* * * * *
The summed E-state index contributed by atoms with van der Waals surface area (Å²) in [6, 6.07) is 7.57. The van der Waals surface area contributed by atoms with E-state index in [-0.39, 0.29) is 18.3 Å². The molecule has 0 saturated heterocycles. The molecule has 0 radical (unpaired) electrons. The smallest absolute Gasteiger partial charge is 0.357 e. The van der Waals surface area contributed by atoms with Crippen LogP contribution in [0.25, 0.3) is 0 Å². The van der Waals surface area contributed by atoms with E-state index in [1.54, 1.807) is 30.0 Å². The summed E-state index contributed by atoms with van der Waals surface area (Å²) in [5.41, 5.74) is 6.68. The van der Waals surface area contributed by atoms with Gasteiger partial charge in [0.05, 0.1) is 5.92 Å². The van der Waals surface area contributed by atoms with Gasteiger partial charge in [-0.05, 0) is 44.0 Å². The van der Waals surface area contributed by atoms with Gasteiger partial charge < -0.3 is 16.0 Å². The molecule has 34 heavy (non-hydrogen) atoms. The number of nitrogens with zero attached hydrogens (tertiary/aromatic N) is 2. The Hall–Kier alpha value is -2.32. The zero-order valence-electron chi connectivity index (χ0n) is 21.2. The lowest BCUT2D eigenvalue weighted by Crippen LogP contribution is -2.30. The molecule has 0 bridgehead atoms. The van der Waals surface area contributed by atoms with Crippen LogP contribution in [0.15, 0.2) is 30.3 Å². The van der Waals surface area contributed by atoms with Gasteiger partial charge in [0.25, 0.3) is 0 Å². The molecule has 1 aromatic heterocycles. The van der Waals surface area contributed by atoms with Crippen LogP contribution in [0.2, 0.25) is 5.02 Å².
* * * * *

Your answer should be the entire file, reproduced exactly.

The summed E-state index contributed by atoms with van der Waals surface area (Å²) in [6, 6.07) is 7.57. The van der Waals surface area contributed by atoms with E-state index in [-0.39, 0.29) is 18.3 Å². The molecule has 0 saturated heterocycles. The molecule has 0 radical (unpaired) electrons. The smallest absolute Gasteiger partial charge is 0.357 e. The van der Waals surface area contributed by atoms with Crippen LogP contribution in [0.25, 0.3) is 0 Å². The van der Waals surface area contributed by atoms with E-state index in [1.54, 1.807) is 30.0 Å². The summed E-state index contributed by atoms with van der Waals surface area (Å²) in [5.41, 5.74) is 6.68. The van der Waals surface area contributed by atoms with Gasteiger partial charge in [0.05, 0.1) is 5.92 Å². The van der Waals surface area contributed by atoms with Gasteiger partial charge in [-0.05, 0) is 44.0 Å². The van der Waals surface area contributed by atoms with Gasteiger partial charge < -0.3 is 16.0 Å². The molecule has 34 heavy (non-hydrogen) atoms. The number of nitrogens with zero attached hydrogens (tertiary/aromatic N) is 2. The Hall–Kier alpha value is -2.32. The zero-order valence-electron chi connectivity index (χ0n) is 21.2. The lowest BCUT2D eigenvalue weighted by Crippen LogP contribution is -2.30. The molecule has 0 bridgehead atoms. The van der Waals surface area contributed by atoms with Crippen LogP contribution in [0.15, 0.2) is 30.3 Å². The van der Waals surface area contributed by atoms with Gasteiger partial charge in [0.25, 0.3) is 0 Å². The molecule has 1 aromatic heterocycles. The van der Waals surface area contributed by atoms with Crippen LogP contribution in [0.2, 0.25) is 5.02 Å².